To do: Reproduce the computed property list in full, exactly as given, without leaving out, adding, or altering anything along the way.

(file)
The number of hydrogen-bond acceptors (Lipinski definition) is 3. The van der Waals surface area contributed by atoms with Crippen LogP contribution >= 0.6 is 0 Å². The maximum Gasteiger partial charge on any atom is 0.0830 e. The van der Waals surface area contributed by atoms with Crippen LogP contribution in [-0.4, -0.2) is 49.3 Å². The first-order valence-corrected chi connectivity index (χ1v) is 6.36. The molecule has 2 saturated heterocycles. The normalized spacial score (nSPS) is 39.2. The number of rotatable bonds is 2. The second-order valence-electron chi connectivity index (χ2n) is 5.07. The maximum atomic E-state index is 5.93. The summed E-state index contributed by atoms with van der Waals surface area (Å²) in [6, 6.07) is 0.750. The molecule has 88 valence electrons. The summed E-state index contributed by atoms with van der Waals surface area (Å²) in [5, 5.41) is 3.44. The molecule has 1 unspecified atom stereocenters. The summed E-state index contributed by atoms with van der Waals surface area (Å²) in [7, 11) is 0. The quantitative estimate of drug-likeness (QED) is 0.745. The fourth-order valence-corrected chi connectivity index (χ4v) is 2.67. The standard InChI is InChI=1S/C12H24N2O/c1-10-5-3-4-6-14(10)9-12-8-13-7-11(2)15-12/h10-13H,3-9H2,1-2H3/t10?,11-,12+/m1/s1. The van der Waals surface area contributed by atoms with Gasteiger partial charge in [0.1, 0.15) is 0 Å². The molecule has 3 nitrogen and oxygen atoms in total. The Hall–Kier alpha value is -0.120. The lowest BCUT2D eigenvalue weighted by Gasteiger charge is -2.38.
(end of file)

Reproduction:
The number of hydrogen-bond acceptors (Lipinski definition) is 3. The van der Waals surface area contributed by atoms with Crippen LogP contribution >= 0.6 is 0 Å². The maximum Gasteiger partial charge on any atom is 0.0830 e. The van der Waals surface area contributed by atoms with Crippen LogP contribution in [-0.4, -0.2) is 49.3 Å². The first-order valence-corrected chi connectivity index (χ1v) is 6.36. The molecule has 2 saturated heterocycles. The normalized spacial score (nSPS) is 39.2. The number of rotatable bonds is 2. The second-order valence-electron chi connectivity index (χ2n) is 5.07. The maximum atomic E-state index is 5.93. The summed E-state index contributed by atoms with van der Waals surface area (Å²) in [6, 6.07) is 0.750. The molecule has 88 valence electrons. The summed E-state index contributed by atoms with van der Waals surface area (Å²) in [5, 5.41) is 3.44. The molecule has 1 unspecified atom stereocenters. The summed E-state index contributed by atoms with van der Waals surface area (Å²) in [7, 11) is 0. The quantitative estimate of drug-likeness (QED) is 0.745. The fourth-order valence-corrected chi connectivity index (χ4v) is 2.67. The standard InChI is InChI=1S/C12H24N2O/c1-10-5-3-4-6-14(10)9-12-8-13-7-11(2)15-12/h10-13H,3-9H2,1-2H3/t10?,11-,12+/m1/s1. The van der Waals surface area contributed by atoms with Gasteiger partial charge in [0.1, 0.15) is 0 Å². The molecule has 3 nitrogen and oxygen atoms in total. The Hall–Kier alpha value is -0.120. The lowest BCUT2D eigenvalue weighted by Gasteiger charge is -2.38.